Study: Siblings of Autistic Kids Show Similar Brain Activity

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Victoria Yee

The genetic roots of autism may reach further in families than previously thought, according to new research.

In a study published in the journal Translational Psychiatry, scientists at the University of Cambridge report that even the unaffected siblings of autistic children show signs of brain differences that set them apart from children in non-autistic families.

The researchers, led by child psychiatrist Dr. Michael Spencer, studied the brain activity of 120 youngsters as they viewed pictures of human faces making different expressions. Forty of the children were diagnosed with an autism spectrum disorder, ranging from Asperger’s to autism; another group of 40 comprised the autistic children’s unaffected siblings; the final group were children from families with no autistic members.

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While the children looked at the pictures, Spencer’s team scanned their brains using functional magnetic resonance imaging (fMRI), which measures activity in real time in different parts of the brain. The team used the activity patterns of children from families not affected by autism as the standard: when these youngsters saw pictures of happy faces, 11 regions in the brain connected to social processing and emotions became more active. When the autistic children saw the same pictures, these areas did not light up to register the happy faces.

That finding wasn’t so surprising — it’s been known that autistic youngsters have difficulty learning and reading social cues, which include the emotional signals that people send out through their facial expressions, body language and the tone of their voice. What was more unexpected was that the unaffected siblings of the autistic children showed similar reduced activity in these areas. In fact, says Spencer, their brain activity patterns looked very much like those of their autistic siblings, and less like those of normal controls, even though they were not affected by autism.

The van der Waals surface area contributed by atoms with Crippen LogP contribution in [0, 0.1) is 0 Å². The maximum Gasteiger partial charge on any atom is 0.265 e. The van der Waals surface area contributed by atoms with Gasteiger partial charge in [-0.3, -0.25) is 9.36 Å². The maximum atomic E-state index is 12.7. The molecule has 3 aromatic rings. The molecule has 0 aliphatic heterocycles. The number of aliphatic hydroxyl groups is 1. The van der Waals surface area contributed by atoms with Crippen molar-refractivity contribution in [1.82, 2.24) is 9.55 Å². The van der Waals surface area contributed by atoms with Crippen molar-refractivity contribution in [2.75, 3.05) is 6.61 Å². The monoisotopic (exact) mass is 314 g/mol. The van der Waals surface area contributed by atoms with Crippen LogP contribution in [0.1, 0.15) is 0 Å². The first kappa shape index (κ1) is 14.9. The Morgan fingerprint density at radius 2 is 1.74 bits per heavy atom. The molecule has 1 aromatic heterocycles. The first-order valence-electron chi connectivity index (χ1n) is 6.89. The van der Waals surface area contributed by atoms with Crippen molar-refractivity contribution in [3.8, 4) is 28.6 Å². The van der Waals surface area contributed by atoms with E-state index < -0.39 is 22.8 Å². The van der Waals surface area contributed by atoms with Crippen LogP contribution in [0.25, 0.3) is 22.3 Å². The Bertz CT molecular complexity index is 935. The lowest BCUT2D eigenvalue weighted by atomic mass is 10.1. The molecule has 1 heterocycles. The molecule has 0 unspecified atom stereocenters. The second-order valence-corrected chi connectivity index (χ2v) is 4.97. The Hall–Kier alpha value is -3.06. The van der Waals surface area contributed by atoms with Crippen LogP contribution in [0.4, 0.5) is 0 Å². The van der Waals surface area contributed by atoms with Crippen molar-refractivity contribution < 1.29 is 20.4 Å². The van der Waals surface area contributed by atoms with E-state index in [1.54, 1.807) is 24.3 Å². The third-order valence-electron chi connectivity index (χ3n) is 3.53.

“We were struck by how similar the activity was in unaffected brothers and sisters compared to their sibling with autism,” he says. “Which seems to suggest that this is a shared pattern of activity due to inherited genes that may make family members at increased risk of autism.”

The fact that autism has genetic roots has been well established by studies finding that the siblings of children with autism are 20 times more likely to develop autism as well, compared with those who don’t have the developmental disorder in their family. But because these siblings don’t exhibit any signs of autism, it’s never been known exactly which genes drive the disorder or how.

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It’s also a challenge to tease apart how much genetic factors versus environmental factors contribute to autism. “Comparing unaffected siblings to controls [who don't have autism in the family] and finding the differences between those two groups has long been the Holy Grail of autism research,” says Spencer. “Because any differences between them must relate to the family history of autism, and therefore to the inherited genes for autism.”

The results will likely not have an immediate effect on diagnosing or treating autism in the clinic, say experts, but instead will improve researchers’ understanding of what triggers the developmental disorder. Focusing on the brain centers that process social cues, for example, may lead to better therapies designed to address whatever deficits are causing autistic children to have impaired activity in this part of their brain.

That’s not to say there won’t be demand for turning these results into some type of test for autism, particularly for worried parents-to-be who might be concerned about autism risk in their families. Screening for reduced activity in social-processing areas of the brain could help parents predict whether or not they are likely to have children affected by autism.

But before that can happen, says Spencer, more work needs to be done to isolate the other factors that are driving the disorder. The reduced brain activity that his study uncovered is only one of potentially many such factors that scientists need to understand better before they can offer any type of screening for autism to parents.

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Alice Park is a writer at TIME. Find her on Twitter at @aliceparkny. You can also continue the discussion on TIME‘s Facebook page and on Twitter at @TIME.